Terps crowned

Women top Duke in OT, win 1st ACC tourney since '89

March 09, 2009|By Camille Powell | Camille Powell,The Washington Post

GREENSBORO, N.C. - Lynetta Kizer had already seen Duke hit one buzzer-beating, game-tying shot off an offensive rebound in the Atlantic Coast Conference tournament final yesterday afternoon. So when she saw sharpshooter Abby Waner launch a three-pointer in the waning seconds of overtime, all the Maryland center thought about was boxing out, grabbing a rebound and making sure the Terrapins held on to their three-point edge.

Waner's shot glanced off the rim and right into Kizer's hands, which turned out to be, Kizer said later, "the easiest rebound of the night." And as she wrapped her arms around the ball, her teammates began to celebrate a 92-89 victory and the program's first ACC tournament title since 1989. Marissa Coleman threw her hands in the air and then hugged fellow senior Kristi Toliver, happy in the knowledge they had finally claimed the one prize that had eluded them in their careers.

"Shoot, all these freshmen just won an ACC tournament, so they're going to think this is easy!" said Toliver, the ACC Player of the Year. "They haven't necessarily had the same battles that Marissa and I have had. We knew what it was going to take, and I'm glad that we finally got it."

The Terps (28-4) beat Wake Forest, North Carolina and Duke (26-5) on consecutive days behind the inspired play of their seniors. Coleman played 123 of 125 minutes in the three games, and Toliver, who was battling a cold throughout the week, logged 119 minutes. Neither came off the floor during the final. Both were named to the all-tournament team, and Coleman, who averaged 23 points on 54.5 percent shooting, 9.7 rebounds and 4.3 assists, was named the Most Valuable Player.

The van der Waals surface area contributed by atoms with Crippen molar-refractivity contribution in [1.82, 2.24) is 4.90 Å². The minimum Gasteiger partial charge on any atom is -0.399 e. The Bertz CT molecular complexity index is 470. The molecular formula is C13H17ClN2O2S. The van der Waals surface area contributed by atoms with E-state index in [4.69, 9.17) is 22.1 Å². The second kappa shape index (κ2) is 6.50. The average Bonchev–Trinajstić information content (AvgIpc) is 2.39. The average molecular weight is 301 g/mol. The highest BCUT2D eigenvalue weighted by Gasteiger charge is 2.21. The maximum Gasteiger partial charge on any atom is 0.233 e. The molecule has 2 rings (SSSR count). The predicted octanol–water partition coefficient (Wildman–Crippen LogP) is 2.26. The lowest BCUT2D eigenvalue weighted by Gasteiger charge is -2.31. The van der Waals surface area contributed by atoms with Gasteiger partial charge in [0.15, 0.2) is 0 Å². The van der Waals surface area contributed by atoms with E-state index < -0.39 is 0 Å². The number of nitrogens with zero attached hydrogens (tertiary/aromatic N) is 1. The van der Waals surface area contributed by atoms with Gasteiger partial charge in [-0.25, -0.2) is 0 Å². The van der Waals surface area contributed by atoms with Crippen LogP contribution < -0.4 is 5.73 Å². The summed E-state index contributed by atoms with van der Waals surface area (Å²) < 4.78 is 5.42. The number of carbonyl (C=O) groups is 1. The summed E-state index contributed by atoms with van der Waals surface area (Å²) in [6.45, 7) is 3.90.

Coleman (28 points, 15 rebounds) and Toliver (24 points) scored Maryland's first nine points of overtime. The key shot came from Coleman, a three-pointer off a screen that moved the Terps into the lead for good, 88-87, with 2:53 left in the extra period.

"I want to say something about Riss: She'll keep going; she'll stop at nothing," Kizer said. "She hit a clutch three in overtime, and that's what gave us our motivation."

But Maryland's victory was also a testament to its evolving depth. Redshirt freshman guard Kim Rodgers, who played a total of 60 minutes during the regular season as she worked her way back from a knee injury that sidelined her all last season, scored 12 points and made two clutch free throws with 12.9 seconds left in overtime. Coleman referred to Rodgers, who averaged 10 points in the three games, as "the hero of the tournament."

Sophomore guard Marah Strickland missed 14 of the first 15 shots she attempted in Greensboro Coliseum, but she made three three-pointers during a 21-9 run that led to a 10-point lead in the second half. Junior forward Dee Liles grabbed 12 rebounds and came up with a steal in the final minutes of overtime.

"That's what's going to make it so special," said coach Brenda Frese, whose team will likely receive a No. 1 seed when the NCAA tournament brackets are released next Monday. "Everybody had key contributions at key times in the three days."

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